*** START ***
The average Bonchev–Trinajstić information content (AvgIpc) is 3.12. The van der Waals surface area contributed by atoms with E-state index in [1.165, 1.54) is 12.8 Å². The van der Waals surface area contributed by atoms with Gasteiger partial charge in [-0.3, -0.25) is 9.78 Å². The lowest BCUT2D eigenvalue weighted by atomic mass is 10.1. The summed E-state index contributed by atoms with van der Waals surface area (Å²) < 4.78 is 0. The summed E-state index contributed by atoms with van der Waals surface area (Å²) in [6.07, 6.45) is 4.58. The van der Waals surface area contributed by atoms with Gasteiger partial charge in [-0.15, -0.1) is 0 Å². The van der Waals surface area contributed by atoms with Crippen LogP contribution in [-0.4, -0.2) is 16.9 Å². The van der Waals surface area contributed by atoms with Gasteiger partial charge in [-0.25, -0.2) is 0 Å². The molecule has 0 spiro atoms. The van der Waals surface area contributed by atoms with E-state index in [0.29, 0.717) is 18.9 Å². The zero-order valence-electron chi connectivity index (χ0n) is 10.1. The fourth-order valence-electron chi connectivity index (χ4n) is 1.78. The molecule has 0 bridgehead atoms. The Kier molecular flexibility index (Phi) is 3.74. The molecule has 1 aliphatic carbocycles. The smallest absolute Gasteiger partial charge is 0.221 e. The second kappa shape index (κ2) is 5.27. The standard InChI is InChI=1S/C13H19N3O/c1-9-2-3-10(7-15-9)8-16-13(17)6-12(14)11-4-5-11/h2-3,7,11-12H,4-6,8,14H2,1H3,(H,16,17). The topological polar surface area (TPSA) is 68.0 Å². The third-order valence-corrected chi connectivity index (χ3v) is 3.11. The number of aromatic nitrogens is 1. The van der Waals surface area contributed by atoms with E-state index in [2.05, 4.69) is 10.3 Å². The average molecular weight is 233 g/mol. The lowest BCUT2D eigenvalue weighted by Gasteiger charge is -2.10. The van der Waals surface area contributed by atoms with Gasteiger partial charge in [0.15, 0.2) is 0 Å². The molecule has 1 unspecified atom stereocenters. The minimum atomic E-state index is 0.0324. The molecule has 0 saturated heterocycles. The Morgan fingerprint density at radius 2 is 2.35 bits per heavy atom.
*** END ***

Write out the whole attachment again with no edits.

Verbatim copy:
The average Bonchev–Trinajstić information content (AvgIpc) is 3.12. The van der Waals surface area contributed by atoms with E-state index in [1.165, 1.54) is 12.8 Å². The van der Waals surface area contributed by atoms with Gasteiger partial charge in [-0.3, -0.25) is 9.78 Å². The lowest BCUT2D eigenvalue weighted by atomic mass is 10.1. The summed E-state index contributed by atoms with van der Waals surface area (Å²) < 4.78 is 0. The summed E-state index contributed by atoms with van der Waals surface area (Å²) in [6.07, 6.45) is 4.58. The van der Waals surface area contributed by atoms with Gasteiger partial charge in [-0.15, -0.1) is 0 Å². The van der Waals surface area contributed by atoms with Crippen LogP contribution in [-0.4, -0.2) is 16.9 Å². The van der Waals surface area contributed by atoms with Gasteiger partial charge in [-0.25, -0.2) is 0 Å². The molecule has 0 spiro atoms. The van der Waals surface area contributed by atoms with E-state index in [0.29, 0.717) is 18.9 Å². The zero-order valence-electron chi connectivity index (χ0n) is 10.1. The fourth-order valence-electron chi connectivity index (χ4n) is 1.78. The molecule has 0 bridgehead atoms. The Kier molecular flexibility index (Phi) is 3.74. The molecule has 1 aliphatic carbocycles. The smallest absolute Gasteiger partial charge is 0.221 e. The second kappa shape index (κ2) is 5.27. The standard InChI is InChI=1S/C13H19N3O/c1-9-2-3-10(7-15-9)8-16-13(17)6-12(14)11-4-5-11/h2-3,7,11-12H,4-6,8,14H2,1H3,(H,16,17). The topological polar surface area (TPSA) is 68.0 Å². The third-order valence-corrected chi connectivity index (χ3v) is 3.11. The number of aromatic nitrogens is 1. The van der Waals surface area contributed by atoms with E-state index in [2.05, 4.69) is 10.3 Å². The average molecular weight is 233 g/mol. The lowest BCUT2D eigenvalue weighted by Gasteiger charge is -2.10. The van der Waals surface area contributed by atoms with Gasteiger partial charge in [0.15, 0.2) is 0 Å². The molecule has 1 unspecified atom stereocenters. The minimum atomic E-state index is 0.0324. The molecule has 0 saturated heterocycles. The Morgan fingerprint density at radius 2 is 2.35 bits per heavy atom.